Week of 13 Aug 2007
Managers that truly understand maintenance are often frustrated by scoldings and budgets from on high that keep them from doing their job. The cost of maintenance is often looked at as just that: a cost, not an effort to preserve assets or improve uptime. Budget planners get around this by putting a certain amount of downtime in the budget each year, thinking it is “free” time, because it does not have a real dollar cost associated with it. What they do not realize is that poor maintenance is cumulative, and soon what was three days allocated for emergency downtime this year is five days five years from now (of course, they don’t plan on being in their position in five years, so who cares?).
Several colleagues of mine have become heroes by assuming management of facilities with poor maintenance histories. These were facilities with reasonable markets, so there was not a major problem there. They simply fixed the maintenance situation which in turn improved not only uptime but run rates, and lowered costs. Yes, lowered costs.
I think I have found a metric that will allow maintenance professionals to argue their case, but first a story or two.
Nearly a decade ago, I was consulting with a small company that made a vital component for suction rolls. To me, it was a perfect business, for they built something that was relatively inexpensive, yet absolutely vital. It was and is the weakest link in a suction roll. Now, for those of you not close to the process, most mills have two suction rolls for each position in the paper machine. As one is taken out, it is supposed to be immediately refurbished and ready to go back in at a moment’s notice (actually, in this case a “moment” is several hours, but you get the idea).
The firm I was advising wedged their way into the business by offering rapid turnaround. They would stock blank material then upon receipt of an order stay up all night machining exact pieces for the customer’s application. They could ship any order in twenty-four hours. When I came along, they still did not charge extra for this service. I suggested they double the price for this emergency service, for there was no excuse for a mill not having the spare roll ready to go in the machine and any time someone needed these parts on an emergency basis it was a clear indication that they had not done their job.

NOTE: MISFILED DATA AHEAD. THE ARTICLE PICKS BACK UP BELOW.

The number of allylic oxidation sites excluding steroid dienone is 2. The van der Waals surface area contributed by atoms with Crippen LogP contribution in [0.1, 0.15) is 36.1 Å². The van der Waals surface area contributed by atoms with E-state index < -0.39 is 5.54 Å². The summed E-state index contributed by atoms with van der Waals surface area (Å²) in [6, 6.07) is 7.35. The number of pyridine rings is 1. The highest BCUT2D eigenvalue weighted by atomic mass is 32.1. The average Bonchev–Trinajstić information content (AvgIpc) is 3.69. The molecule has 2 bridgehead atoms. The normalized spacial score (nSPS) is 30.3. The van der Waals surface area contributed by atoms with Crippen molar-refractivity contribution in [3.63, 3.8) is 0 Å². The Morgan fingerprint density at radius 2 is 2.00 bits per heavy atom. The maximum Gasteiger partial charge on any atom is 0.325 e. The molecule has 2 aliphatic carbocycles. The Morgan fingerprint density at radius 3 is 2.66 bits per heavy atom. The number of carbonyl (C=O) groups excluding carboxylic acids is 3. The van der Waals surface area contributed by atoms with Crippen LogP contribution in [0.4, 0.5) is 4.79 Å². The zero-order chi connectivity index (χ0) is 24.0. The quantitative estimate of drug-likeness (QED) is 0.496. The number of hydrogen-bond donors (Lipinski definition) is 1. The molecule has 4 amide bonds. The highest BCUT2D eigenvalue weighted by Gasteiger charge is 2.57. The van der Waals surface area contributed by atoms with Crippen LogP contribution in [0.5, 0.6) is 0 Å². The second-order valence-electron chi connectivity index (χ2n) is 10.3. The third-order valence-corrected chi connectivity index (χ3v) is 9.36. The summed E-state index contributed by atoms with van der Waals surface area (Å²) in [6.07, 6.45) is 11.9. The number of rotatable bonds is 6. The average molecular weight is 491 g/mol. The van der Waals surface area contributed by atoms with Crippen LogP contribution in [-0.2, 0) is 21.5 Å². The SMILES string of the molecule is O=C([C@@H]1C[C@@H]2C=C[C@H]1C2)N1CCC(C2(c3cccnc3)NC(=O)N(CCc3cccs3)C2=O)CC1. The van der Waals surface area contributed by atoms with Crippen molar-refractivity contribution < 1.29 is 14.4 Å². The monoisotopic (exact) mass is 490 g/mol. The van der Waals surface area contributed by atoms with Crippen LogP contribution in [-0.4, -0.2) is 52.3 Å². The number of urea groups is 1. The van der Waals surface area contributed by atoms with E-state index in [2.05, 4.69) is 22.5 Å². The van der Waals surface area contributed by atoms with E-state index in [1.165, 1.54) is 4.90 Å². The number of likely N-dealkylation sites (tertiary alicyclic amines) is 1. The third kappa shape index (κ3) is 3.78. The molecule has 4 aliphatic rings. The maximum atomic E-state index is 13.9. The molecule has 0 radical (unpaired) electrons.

They were a bit tentative, but finally I persuaded them to try it. They did and guess what—nothing changed except they made more money.
A couple of weeks ago, I was touring some machine shops near major industrial facilities. Although these shops do a considerable amount of original manufacturing of components, there is a good business in repair components as well. I saw major forgings in for rebuilding because a bearing had been wiped; shafting needing rebuilding because the bearing surfaces needed refacing and so forth. All indications of neglected maintenance.
This leads me to my idea for a new metric, one that perhaps the accounting department can understand. Measure the raw cash costs of emergency repairs performed on your behalf by outside machine shops. Track this as vigorously as you track your safety record. Make a big deal about it. Set as a goal zero outside costs due to emergency repairs. Accounting can sink their teeth in it because you are tracking and reducing a real cash cost—one that can be simply measured.
Your uptime and productivity will improve remarkably.
Of course, maintenance disasters lead to safety disasters. Most mills with excellent maintenance have very low recordable injuries and that link is not a coincidence. You can work on safety attitude all you want (and you should) but attitude will not save a person from parts flying out of the machine.
Be safe and we will talk next week.